The populism of Don King without the murdering tendancies that King has Warchild. Vuk’s not evil, well I dont think he is anyway.

    I’m not sure Doug that we have seen the last of this government yet. Three main factors what they agree to divvy up behind closed doors, what the internationals want and what the polls say. SPS are very easily bribed with more positions in government run companies.

    Good point about privatisation BTW. People should be reminded about this fact since some now see Milosevic as some kind of antiglobalist socialist. If true it was a very late conversion that begun the moment he was ousted from power.

  8. You’ve closed off further comments of your “Ooh harsh, Cristina” piece from June 23, so I’m going to continue here.

    I don’t share your doom and gloom scenario for Serbian athletes, and indeed they’ve had quite a bit of success in the last week or so.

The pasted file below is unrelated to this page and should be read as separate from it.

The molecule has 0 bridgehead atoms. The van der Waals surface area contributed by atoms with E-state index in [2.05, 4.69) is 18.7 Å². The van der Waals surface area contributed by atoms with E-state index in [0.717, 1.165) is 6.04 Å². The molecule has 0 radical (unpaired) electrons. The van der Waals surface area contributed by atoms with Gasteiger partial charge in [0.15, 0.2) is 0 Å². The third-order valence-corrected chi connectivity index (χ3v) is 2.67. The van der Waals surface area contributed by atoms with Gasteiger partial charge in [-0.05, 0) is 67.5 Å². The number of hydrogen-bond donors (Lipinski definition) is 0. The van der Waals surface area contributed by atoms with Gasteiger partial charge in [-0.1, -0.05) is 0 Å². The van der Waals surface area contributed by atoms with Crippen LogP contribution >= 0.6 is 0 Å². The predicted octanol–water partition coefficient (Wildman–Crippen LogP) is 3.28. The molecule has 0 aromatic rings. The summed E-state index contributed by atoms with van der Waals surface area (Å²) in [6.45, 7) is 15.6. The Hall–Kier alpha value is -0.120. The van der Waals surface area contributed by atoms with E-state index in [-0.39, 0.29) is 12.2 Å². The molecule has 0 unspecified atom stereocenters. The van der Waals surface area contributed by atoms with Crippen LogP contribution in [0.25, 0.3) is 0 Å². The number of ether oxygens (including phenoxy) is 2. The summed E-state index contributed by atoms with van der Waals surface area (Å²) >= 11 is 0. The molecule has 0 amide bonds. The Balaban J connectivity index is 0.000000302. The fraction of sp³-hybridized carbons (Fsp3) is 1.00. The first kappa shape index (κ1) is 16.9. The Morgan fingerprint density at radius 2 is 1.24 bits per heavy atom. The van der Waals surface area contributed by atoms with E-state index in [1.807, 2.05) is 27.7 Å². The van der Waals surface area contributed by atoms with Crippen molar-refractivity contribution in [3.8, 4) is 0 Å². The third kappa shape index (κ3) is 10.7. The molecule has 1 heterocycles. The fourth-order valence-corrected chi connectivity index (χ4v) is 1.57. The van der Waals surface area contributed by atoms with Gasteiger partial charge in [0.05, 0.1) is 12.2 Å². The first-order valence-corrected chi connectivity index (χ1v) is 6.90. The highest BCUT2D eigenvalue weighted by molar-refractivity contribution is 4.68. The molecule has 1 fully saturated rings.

The Serbs won the European U20 Basketball tournament, they had tennis success, and they won the junior waterpolo championship as well:

    http://www.turkishdailynews.com.tr/article.php?enewsid=49734

    Young Serbs clinch Euro crown as Turkey wins silver

    http://news.bbc.co.uk/sport2/hi/tennis/5208754.stm

    Djokovic powers to first tour win

    Novak Djokovic beat fourth seed Nicolas Massu in the Priority Telecom Open final to claim his first ATP title.

    Both players had their serve broken in the opening set before 19-year-old Serb Djokovic won a tense tie-break.

    They again traded breaks early in set two before Djokovic struck again in the fourth game before sealing a 7-6 6-4 victory in Amersfoort, Holland.
    Djokovic is the first Serb player to win the clay-court event and achieved the feat without dropping a set.

    —-

    http://www.tanjug.co.yu/news.aspx?rbx=15&rbxn=Sports

    SCG JUNIORS WIN EUROPEAN WATERPOLO CHAMPIONSHIP

    29.7.2006 17:02 BELGRADE, (Tanjug) – The Serbia-Montenegro juniors won Saturday the European waterpolo championship in Romania by beating Hungary with 12-11 (4-3, 5-4, 1-3, 2-1).